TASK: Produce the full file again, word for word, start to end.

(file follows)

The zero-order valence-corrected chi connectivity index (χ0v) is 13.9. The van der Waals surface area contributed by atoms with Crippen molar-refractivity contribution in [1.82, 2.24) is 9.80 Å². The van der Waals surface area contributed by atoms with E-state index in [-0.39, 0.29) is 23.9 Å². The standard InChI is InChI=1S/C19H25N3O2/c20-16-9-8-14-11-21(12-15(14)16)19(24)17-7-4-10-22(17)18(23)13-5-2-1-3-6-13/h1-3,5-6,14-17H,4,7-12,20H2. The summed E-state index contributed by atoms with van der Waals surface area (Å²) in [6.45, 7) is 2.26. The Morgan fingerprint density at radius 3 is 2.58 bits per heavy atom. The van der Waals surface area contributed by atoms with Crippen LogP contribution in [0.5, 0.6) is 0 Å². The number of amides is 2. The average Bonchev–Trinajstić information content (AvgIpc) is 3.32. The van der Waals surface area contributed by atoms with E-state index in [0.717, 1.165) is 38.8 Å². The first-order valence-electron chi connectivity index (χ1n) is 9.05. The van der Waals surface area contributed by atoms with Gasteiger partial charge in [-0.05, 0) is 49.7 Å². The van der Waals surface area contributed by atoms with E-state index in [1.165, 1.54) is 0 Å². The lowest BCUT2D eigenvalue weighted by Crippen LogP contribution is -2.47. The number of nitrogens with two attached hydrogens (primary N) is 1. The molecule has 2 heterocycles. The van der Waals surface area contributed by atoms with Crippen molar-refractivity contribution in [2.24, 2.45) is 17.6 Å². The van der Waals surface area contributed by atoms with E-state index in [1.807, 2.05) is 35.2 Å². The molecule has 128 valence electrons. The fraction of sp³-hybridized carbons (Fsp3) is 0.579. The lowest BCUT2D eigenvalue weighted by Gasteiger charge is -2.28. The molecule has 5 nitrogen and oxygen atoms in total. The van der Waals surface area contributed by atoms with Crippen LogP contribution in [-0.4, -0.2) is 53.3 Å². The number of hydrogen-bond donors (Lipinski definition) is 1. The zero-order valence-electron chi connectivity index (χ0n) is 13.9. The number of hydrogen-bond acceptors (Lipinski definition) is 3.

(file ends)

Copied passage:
The zero-order valence-corrected chi connectivity index (χ0v) is 13.9. The van der Waals surface area contributed by atoms with Crippen molar-refractivity contribution in [1.82, 2.24) is 9.80 Å². The van der Waals surface area contributed by atoms with E-state index in [-0.39, 0.29) is 23.9 Å². The standard InChI is InChI=1S/C19H25N3O2/c20-16-9-8-14-11-21(12-15(14)16)19(24)17-7-4-10-22(17)18(23)13-5-2-1-3-6-13/h1-3,5-6,14-17H,4,7-12,20H2. The summed E-state index contributed by atoms with van der Waals surface area (Å²) in [6.45, 7) is 2.26. The Morgan fingerprint density at radius 3 is 2.58 bits per heavy atom. The van der Waals surface area contributed by atoms with Crippen LogP contribution in [0.5, 0.6) is 0 Å². The number of amides is 2. The average Bonchev–Trinajstić information content (AvgIpc) is 3.32. The van der Waals surface area contributed by atoms with E-state index in [0.717, 1.165) is 38.8 Å². The first-order valence-electron chi connectivity index (χ1n) is 9.05. The van der Waals surface area contributed by atoms with Gasteiger partial charge in [-0.05, 0) is 49.7 Å². The van der Waals surface area contributed by atoms with E-state index in [1.165, 1.54) is 0 Å². The lowest BCUT2D eigenvalue weighted by Crippen LogP contribution is -2.47. The number of nitrogens with two attached hydrogens (primary N) is 1. The molecule has 2 heterocycles. The van der Waals surface area contributed by atoms with Crippen molar-refractivity contribution in [2.24, 2.45) is 17.6 Å². The van der Waals surface area contributed by atoms with E-state index in [1.807, 2.05) is 35.2 Å². The molecule has 128 valence electrons. The fraction of sp³-hybridized carbons (Fsp3) is 0.579. The lowest BCUT2D eigenvalue weighted by Gasteiger charge is -2.28. The molecule has 5 nitrogen and oxygen atoms in total. The van der Waals surface area contributed by atoms with Crippen LogP contribution in [-0.4, -0.2) is 53.3 Å². The number of hydrogen-bond donors (Lipinski definition) is 1. The zero-order valence-electron chi connectivity index (χ0n) is 13.9. The number of hydrogen-bond acceptors (Lipinski definition) is 3.